Large-scale screen and re-test: The large-scale screen testing 30,000 compounds was performed at a single dose, in duplicate. Each chemical was therefore tested in two wells with an expected total animal population of 20. To accomplish this, three discrete sets of 10,000 compounds (in duplicate) were screened over a period of ~3 months to cover the entire 30,000 compounds. This was done in part, to ensure a manageable amount of manual scoring at the end of the assay and required a total of 260 of the 96-well assay plates in each of the sets. In library stock plates, only 80 wells contained compound; one replicate of 10,000 compounds makes 125 assay plates. This study used 2 replicates with 10 negative control plates in each set. To increase throughput, plates were scored when negative control populations were assessed to have experienced ~99% mortality. All test wells were then examined for live worms.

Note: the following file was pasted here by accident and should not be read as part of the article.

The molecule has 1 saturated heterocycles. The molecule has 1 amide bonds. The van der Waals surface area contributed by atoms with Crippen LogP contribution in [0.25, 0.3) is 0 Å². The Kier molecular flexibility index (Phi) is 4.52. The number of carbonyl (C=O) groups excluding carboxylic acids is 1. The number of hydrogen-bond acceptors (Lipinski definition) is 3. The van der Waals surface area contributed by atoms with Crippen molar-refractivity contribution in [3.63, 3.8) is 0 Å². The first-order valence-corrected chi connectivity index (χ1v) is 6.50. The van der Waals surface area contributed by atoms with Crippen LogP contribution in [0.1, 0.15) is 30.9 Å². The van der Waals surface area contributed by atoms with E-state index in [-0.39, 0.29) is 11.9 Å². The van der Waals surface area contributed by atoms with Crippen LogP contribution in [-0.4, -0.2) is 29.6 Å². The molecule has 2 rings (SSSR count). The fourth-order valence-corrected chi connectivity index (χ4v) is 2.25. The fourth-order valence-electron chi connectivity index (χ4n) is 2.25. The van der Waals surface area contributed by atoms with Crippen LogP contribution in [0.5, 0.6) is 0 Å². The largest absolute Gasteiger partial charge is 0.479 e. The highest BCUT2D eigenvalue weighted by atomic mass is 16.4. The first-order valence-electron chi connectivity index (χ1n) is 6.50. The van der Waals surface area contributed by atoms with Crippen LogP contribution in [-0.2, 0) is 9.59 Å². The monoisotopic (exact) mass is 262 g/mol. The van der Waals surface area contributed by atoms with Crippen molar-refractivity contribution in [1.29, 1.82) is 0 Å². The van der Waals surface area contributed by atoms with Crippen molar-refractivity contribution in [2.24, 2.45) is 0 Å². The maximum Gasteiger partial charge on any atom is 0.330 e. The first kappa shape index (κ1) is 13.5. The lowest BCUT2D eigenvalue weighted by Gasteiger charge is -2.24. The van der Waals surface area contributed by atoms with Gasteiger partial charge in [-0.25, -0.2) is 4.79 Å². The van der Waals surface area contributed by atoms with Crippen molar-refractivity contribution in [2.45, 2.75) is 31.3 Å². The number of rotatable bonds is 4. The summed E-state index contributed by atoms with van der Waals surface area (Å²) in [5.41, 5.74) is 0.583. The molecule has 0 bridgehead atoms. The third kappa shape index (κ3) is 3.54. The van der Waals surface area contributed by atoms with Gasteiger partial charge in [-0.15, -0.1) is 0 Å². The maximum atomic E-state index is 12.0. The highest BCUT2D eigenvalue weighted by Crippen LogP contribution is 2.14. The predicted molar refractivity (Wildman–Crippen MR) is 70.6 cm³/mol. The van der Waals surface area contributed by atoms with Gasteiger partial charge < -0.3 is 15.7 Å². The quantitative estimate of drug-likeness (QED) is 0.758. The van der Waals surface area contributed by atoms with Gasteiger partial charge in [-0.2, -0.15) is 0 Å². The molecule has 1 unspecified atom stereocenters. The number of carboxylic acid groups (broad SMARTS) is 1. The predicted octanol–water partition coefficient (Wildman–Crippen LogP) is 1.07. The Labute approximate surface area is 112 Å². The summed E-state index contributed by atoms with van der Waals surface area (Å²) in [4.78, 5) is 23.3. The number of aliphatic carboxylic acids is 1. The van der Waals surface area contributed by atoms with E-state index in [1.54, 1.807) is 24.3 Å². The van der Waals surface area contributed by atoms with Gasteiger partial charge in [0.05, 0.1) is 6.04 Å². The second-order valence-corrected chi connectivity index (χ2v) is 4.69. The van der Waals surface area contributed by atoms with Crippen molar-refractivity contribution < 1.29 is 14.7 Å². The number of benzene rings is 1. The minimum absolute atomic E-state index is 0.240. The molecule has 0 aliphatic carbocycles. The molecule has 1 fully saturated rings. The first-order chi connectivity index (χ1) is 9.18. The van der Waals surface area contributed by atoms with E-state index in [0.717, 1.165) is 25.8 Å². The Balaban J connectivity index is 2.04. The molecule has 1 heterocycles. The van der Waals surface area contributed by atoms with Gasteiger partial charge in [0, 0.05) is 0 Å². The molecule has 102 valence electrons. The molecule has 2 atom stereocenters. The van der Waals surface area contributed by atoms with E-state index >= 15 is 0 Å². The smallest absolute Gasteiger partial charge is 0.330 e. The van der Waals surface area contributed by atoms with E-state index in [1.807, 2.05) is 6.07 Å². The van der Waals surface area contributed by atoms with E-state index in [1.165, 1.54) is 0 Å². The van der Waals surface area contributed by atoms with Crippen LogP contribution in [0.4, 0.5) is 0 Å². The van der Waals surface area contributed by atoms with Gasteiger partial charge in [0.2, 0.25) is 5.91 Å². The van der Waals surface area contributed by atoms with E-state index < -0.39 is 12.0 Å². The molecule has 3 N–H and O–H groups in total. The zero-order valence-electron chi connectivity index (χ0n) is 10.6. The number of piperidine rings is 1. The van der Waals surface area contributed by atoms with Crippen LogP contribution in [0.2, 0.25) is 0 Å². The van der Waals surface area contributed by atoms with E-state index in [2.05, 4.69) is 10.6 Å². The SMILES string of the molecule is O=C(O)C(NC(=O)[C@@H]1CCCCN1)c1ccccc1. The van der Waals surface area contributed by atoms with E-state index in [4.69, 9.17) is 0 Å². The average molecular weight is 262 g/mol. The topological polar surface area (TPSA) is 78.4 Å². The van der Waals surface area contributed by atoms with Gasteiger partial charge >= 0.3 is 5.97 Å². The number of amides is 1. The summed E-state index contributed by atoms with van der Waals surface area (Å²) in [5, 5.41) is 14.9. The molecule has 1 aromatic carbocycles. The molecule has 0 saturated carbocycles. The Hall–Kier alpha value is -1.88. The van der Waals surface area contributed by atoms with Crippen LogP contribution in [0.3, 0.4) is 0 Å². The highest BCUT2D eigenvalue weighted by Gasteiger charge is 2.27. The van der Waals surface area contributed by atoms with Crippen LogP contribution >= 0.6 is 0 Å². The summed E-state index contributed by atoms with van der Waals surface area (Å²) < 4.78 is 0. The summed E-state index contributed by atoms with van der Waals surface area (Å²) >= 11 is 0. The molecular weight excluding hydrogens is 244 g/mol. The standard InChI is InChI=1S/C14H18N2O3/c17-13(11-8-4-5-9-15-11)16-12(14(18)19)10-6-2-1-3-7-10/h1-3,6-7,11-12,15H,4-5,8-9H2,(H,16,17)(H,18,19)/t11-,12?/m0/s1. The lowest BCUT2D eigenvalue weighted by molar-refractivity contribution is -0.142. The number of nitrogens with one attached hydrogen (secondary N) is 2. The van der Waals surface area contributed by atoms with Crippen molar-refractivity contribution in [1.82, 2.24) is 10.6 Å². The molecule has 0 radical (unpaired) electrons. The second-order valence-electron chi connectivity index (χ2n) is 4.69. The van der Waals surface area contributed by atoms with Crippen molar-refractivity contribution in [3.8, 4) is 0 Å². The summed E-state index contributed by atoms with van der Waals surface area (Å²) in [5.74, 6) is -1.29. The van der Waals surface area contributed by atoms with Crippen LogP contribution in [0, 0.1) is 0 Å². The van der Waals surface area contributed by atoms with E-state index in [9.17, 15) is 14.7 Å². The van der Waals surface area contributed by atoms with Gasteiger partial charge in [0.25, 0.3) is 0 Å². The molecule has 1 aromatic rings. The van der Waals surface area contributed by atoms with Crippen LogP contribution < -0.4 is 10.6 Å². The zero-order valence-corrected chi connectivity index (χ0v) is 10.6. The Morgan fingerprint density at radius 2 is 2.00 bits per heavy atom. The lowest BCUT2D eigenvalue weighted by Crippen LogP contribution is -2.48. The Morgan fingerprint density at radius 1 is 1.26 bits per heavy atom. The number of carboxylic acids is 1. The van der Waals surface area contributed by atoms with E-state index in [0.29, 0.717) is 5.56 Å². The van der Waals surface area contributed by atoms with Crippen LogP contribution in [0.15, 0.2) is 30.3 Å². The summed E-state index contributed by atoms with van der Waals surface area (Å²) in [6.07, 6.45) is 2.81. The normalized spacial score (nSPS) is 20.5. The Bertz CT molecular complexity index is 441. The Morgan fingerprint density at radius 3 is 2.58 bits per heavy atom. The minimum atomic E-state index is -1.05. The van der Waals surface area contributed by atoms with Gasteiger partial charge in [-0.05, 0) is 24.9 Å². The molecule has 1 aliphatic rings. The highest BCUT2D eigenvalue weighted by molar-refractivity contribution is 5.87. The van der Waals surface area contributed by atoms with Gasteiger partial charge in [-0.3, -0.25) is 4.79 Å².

Chemicals in wells with one live worm were called hits. Chemicals in wells containing more than 1 worm alive were also called hits, and additionally all the worms in those wells (alive and dead) were counted to generate a simple score (percent alive score; the number of alive worms divided by the number of dead worms). Each chemical in the library could therefore be called a hit twice and those hits could, but might not, have scores associated with them. 512 distinct chemicals were called hits (at least once) from the screen of 30,000 compounds. The screen was performed with the intention of identifying potent and/or robust (reproducible) pro-longevity effects. These two different properties may have distinct effects. Potent chemicals could dramatically increase lifespan, in which case we would expect a high percent of worms to be alive in that chemical's well. For robust chemicals, both replicates would be expected to have live worms. The hit list was ranked based on these criteria. 179 of the chemicals yielded high percent alive scores, or were hit in both replicates and were therefore chosen for re-testing. Most of the remaining chemicals that were called hits, but not selected for re-testing, had only contained a single worm alive in one of the replicate wells.